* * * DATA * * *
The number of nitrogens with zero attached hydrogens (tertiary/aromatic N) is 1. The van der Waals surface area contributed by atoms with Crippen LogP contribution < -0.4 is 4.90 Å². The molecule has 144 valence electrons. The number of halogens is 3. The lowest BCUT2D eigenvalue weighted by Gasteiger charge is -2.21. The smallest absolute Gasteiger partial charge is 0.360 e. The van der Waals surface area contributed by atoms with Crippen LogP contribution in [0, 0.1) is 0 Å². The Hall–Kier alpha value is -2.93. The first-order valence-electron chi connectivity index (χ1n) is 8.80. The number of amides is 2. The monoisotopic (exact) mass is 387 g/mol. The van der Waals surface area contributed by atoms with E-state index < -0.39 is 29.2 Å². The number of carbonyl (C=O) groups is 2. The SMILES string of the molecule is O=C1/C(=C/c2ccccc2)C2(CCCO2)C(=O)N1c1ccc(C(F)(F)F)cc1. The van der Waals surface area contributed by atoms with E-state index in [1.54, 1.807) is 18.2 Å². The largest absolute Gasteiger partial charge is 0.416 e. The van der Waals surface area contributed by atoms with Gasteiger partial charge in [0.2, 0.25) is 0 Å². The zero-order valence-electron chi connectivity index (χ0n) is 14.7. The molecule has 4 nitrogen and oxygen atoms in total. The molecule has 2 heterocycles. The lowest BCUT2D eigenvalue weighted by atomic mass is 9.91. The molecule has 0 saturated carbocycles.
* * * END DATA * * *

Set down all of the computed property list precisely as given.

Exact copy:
The number of nitrogens with zero attached hydrogens (tertiary/aromatic N) is 1. The van der Waals surface area contributed by atoms with Crippen LogP contribution < -0.4 is 4.90 Å². The molecule has 144 valence electrons. The number of halogens is 3. The lowest BCUT2D eigenvalue weighted by Gasteiger charge is -2.21. The smallest absolute Gasteiger partial charge is 0.360 e. The van der Waals surface area contributed by atoms with Crippen LogP contribution in [0, 0.1) is 0 Å². The Hall–Kier alpha value is -2.93. The first-order valence-electron chi connectivity index (χ1n) is 8.80. The number of amides is 2. The monoisotopic (exact) mass is 387 g/mol. The van der Waals surface area contributed by atoms with E-state index < -0.39 is 29.2 Å². The number of carbonyl (C=O) groups is 2. The SMILES string of the molecule is O=C1/C(=C/c2ccccc2)C2(CCCO2)C(=O)N1c1ccc(C(F)(F)F)cc1. The van der Waals surface area contributed by atoms with E-state index in [1.54, 1.807) is 18.2 Å². The largest absolute Gasteiger partial charge is 0.416 e. The van der Waals surface area contributed by atoms with Gasteiger partial charge in [0.2, 0.25) is 0 Å². The zero-order valence-electron chi connectivity index (χ0n) is 14.7. The molecule has 4 nitrogen and oxygen atoms in total. The molecule has 2 heterocycles. The lowest BCUT2D eigenvalue weighted by atomic mass is 9.91. The molecule has 0 saturated carbocycles.